American Football in China (Part 1)
by Dragon Group Asia | January 12, 2018
The CAFL is a professional arena football league, and the only professional football league in China. The game is played by a different set of rules than regular American football, as the field is half as long, slightly more than half as wide, and passing is more common, among other differences from the outdoor game.
The field is 85 feet wide, 50 yards long, and the end zones are 8 yards deep.
2016 was the CAFL’s first season of operation, with 6 teams representing 6 different cities. Players are split equally between foreigners and Chinese players. Generally, the league’s foreign players are Americans that have previous arena football experience in the US, while its Chinese players often come from sports universities in six cities in China where the CAFL has been developing American football programs since 2013, as well as from various AFLC/City Bowl teams, or are overseas Chinese with previous football experience.
The AFLC is often recognized as having the highest level of play among amateur football teams in China, and it follows a more traditional competition format of a regular season followed by single elimination playoffs. The league’s Championship Game will be taking place tomorrow at 1:30pm at Shanghai’s Zhangjiang Sports Center, so if you’re keen to get a glimpse up close of football in China, here’s your chance!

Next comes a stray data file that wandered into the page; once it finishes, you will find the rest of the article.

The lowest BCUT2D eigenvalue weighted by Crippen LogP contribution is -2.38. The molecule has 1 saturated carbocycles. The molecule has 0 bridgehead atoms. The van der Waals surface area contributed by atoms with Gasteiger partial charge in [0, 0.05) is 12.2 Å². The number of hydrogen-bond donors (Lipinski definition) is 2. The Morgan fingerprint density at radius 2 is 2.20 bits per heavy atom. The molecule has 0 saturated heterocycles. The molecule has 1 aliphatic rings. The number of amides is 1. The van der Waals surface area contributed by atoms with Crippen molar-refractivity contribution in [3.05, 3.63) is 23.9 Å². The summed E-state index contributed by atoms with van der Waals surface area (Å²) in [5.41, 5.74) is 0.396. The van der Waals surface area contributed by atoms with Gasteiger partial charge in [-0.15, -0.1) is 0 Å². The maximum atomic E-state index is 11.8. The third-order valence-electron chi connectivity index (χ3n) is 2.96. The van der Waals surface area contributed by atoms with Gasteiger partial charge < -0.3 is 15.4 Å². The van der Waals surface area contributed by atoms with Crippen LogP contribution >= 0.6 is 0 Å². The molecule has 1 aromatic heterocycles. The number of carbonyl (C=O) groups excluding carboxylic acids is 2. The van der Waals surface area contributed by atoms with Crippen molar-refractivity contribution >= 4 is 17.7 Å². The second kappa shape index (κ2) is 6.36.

The City Bowl, another amateur football league, has 30 teams, covering a large portion of China, and the league allows its teams to schedule games freely, in contrast to the AFLC.
Teams are ranked according to voting from a ranking committee, their win-loss record, and voting by team representatives, with the top two teams at the end of the season advancing to the league Championship Game. The league’s 2017 champions are the Shanghai Street Cats, who defeated the Shenyang Hunters 22-6 in the title game last month.
The CUAFL is a league of 15 university teams in the Shanghai and Chengdu areas that crown two champions in its East and Southwest divisions.
Its season follows the calendar of Chinese universities, with a Fall and Spring season that culminates in playoffs and a championship game at the end of the school year. Last season’s Southwest Division champions were the Sichuan Normal University Stags, while the East Division champions were the Shanghai Institute of Technology Aurora.
Football has now had an established presence in China for more than 10 years. From the grassroots level on up to the professional ranks, it is clear to see that the Chinese market and its football fans are some of the most passionate sports fans in the country. Outside of adult leagues, youth football has also exploded in popularity in China recently, so stay tuned for the second half of our review of American football in China next week, covering the growth of the game at the youth level.
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Dragon Group Asia
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